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Brokers: Make Your Business Plan a Profit Center for 2011

Nov 28, 2011

Posted by

Carla Cross

About Carla Cross, CRB, MA International speaker, trainer, and coach specializing in career development, business planning, brokerage management, leadership, and instructor development. What sets Read more

 We all know we need business plans. But, when I survey managers and agents, I find that less than 5 percent have a business plan.  I’m sure you would agree that the turbulent, uncertain atmosphere of our U. S. economy—and real estate—makes it even more important to think through what’s happened to predict what will happen.

Is It Really a Business Plan?

Now, you may have your goals in place, but, that’s just one small part of a business plan.  In fact, in this uncertain climate, other aspects of the planning process become much more important to your profit picture. From working with brokers for two decades in the planning process, I know how to guide them to think through their businesses—using the business planning thought process.  In this article, I’ll point out the five top mistakes managers make when they attempt to create an office business plan, and what you need to do to avoid them.

Mistake #1:

Betting on a business plan that’s only about one-quarter of a plan.  Many of us write down our goals.  Yet, that’s not a business plan.  That’s just one part of the business plan. There are six parts to a real business plan:

a.) Your vision—what do you have as an “end in mind”?

b.) Your review—what happened last year?

c.) Your mission—what are you about?

d.) Your goals—expressed in the best terms for profitability today

e.) Your action plan in each of 6 areas.

f.) A method to measure your results.

Which parts do you include?  What would your outcomes be if you thought through your business, covering all the bases?

Mistake #2

Ignoring the importance of ‘revenue units’ (sales and listings sold). Unfortunately, when we write our goals, we like to use those great million dollar numbers and measurements like market share. Yet, setting goals for revenue units assures that you keep your eye “on the ball”—homes sold, which make you money. There’s another huge benefit to focusing on revenue units: You can then integrate your agents’ plans with your office plan.

Mistake #3

Not doing a thorough review (or not doing a review at all). Looking back on your last year is so important, because it gives you the “hints” you need to write your best action plan for the next year. I think it also solves the problem of the manager trying to figure out what to do next.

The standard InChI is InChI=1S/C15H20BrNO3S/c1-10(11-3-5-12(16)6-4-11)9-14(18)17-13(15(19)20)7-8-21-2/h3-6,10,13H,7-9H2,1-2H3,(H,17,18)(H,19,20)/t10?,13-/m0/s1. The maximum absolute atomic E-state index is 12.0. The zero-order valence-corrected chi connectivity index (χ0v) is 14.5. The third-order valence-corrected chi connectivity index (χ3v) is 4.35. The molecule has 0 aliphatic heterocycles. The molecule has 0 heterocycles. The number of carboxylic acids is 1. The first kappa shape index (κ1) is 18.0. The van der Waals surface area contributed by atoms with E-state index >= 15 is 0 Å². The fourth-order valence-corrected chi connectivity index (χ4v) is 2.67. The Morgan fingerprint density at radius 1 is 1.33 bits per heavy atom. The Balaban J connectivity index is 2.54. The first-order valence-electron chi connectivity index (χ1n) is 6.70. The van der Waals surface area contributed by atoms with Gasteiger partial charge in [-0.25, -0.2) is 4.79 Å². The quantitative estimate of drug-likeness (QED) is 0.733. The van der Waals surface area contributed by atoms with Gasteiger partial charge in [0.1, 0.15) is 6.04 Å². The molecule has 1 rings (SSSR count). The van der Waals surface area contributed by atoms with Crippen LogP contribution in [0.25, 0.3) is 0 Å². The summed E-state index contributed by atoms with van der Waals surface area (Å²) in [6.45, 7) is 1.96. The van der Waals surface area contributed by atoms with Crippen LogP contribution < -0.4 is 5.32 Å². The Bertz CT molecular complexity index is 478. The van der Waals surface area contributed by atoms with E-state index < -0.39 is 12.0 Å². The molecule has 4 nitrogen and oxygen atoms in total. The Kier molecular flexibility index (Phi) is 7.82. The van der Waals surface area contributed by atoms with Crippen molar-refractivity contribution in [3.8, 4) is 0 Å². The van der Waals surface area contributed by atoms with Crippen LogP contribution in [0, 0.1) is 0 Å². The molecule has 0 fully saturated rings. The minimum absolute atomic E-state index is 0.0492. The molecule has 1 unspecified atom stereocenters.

For example: It’s amazing that brokers don’t know one of their most important numbers for profitability: percent of listings taken to listings sold. You may be wasting many dollars in marketing homes that won’t sell—no matter what you do. Also, your agents become unmotivated and depressed when their listings don’t sell. Knowing this ratio gives you direction for your training and coaching for the coming year.

Mistake #4

Writing the plan ‘in a vacuum.’ Almost always, brokers sit down to torture themselves by writing a business plan in a room with the doors shut and no windows. But, they don’t know yet what their agents want to accomplish for the next year. The right way to plan is this: First, help each of your agents create a business plan. The sum of your agents’ goals should form the foundation for your goals. After all, your agents’ efforts should be reflected in your revenue unit goals, shouldn’t they? Yet, very few brokers even help their agents write business plans. So, they can’t really get good projections of what they think their agents will produce in the next year. If you do assist your agents in their planning processes, you will have a much better foundation for a realistic business plan of your own. (That also means you should be consulting your agents on their business plans in November, so you’ll have all their plans together as you start creating your office plan).

Mistake #5

Not creating specific action plans in each of the action plan areas. Michael Gerber, a spectacular “guru” for small businesses, says “the integration of your systems is your business plan.” In other words, if you have a real business plan, I should be able to read it, come into your office on any day, and see how you’re carrying out your business plan in recruiting, selecting, training, coaching, and marketing. You would be able to delegate many of your duties, too, because you had specific action plans for each of these areas. You would be able to measure your progress at any given point. Further, if you have created action plans that are systems, someone would be willing to buy your company from you, giving you a very attractive price! (That’s what Gerber terms “franchising.”)

Get Ahead of the Curve

If you don’t have a business plan, there’s still time to get one done. Just by thinking through your business, you’ll be ahead of 95% of your competing brokers!  If you want to make more money, gain time, delegate more to others, open another office, or create an office that’s saleable, it all starts with thinking through your business, getting it down on paper, and attaching systems to each of your action plan areas. Now, you’ve got something you can run, you can delegate, and you can sell.